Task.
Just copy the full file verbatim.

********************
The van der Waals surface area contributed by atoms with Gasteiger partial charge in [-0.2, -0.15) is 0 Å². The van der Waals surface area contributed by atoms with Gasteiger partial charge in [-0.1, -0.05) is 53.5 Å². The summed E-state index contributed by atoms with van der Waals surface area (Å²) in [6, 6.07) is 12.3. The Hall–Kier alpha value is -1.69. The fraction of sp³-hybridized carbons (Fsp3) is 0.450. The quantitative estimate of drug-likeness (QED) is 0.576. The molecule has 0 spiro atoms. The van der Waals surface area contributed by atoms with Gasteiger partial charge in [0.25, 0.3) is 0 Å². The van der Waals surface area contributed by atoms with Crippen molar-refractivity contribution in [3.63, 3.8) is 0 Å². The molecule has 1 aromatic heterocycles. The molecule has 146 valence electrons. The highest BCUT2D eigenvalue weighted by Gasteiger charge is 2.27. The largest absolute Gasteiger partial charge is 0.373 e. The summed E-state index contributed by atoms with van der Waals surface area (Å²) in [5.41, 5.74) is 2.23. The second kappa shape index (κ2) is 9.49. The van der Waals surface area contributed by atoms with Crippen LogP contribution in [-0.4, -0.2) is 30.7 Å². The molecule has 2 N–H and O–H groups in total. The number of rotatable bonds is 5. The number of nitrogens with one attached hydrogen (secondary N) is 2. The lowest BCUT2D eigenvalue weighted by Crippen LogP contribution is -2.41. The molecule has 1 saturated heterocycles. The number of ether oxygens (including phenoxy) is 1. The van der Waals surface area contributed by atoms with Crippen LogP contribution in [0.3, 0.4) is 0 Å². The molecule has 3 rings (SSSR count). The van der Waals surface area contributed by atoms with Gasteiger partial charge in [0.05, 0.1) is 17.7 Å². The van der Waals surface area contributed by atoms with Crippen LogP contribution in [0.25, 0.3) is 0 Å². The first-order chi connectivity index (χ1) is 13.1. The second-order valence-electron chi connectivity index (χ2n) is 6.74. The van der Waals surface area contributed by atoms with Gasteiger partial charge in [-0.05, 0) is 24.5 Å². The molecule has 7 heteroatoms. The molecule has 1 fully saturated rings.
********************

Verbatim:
The van der Waals surface area contributed by atoms with Gasteiger partial charge in [-0.2, -0.15) is 0 Å². The van der Waals surface area contributed by atoms with Gasteiger partial charge in [-0.1, -0.05) is 53.5 Å². The summed E-state index contributed by atoms with van der Waals surface area (Å²) in [6, 6.07) is 12.3. The Hall–Kier alpha value is -1.69. The fraction of sp³-hybridized carbons (Fsp3) is 0.450. The quantitative estimate of drug-likeness (QED) is 0.576. The molecule has 0 spiro atoms. The van der Waals surface area contributed by atoms with Gasteiger partial charge in [0.25, 0.3) is 0 Å². The van der Waals surface area contributed by atoms with Crippen molar-refractivity contribution in [3.63, 3.8) is 0 Å². The molecule has 1 aromatic heterocycles. The molecule has 146 valence electrons. The highest BCUT2D eigenvalue weighted by Gasteiger charge is 2.27. The largest absolute Gasteiger partial charge is 0.373 e. The summed E-state index contributed by atoms with van der Waals surface area (Å²) in [5.41, 5.74) is 2.23. The second kappa shape index (κ2) is 9.49. The van der Waals surface area contributed by atoms with Crippen LogP contribution in [-0.4, -0.2) is 30.7 Å². The molecule has 2 N–H and O–H groups in total. The number of rotatable bonds is 5. The number of nitrogens with one attached hydrogen (secondary N) is 2. The lowest BCUT2D eigenvalue weighted by Crippen LogP contribution is -2.41. The molecule has 1 saturated heterocycles. The number of ether oxygens (including phenoxy) is 1. The van der Waals surface area contributed by atoms with Crippen LogP contribution in [0.3, 0.4) is 0 Å². The molecule has 3 rings (SSSR count). The van der Waals surface area contributed by atoms with Gasteiger partial charge in [0.05, 0.1) is 17.7 Å². The van der Waals surface area contributed by atoms with Crippen LogP contribution in [0.25, 0.3) is 0 Å². The first-order chi connectivity index (χ1) is 13.1. The second-order valence-electron chi connectivity index (χ2n) is 6.74. The van der Waals surface area contributed by atoms with Gasteiger partial charge in [-0.05, 0) is 24.5 Å². The molecule has 7 heteroatoms. The molecule has 1 fully saturated rings.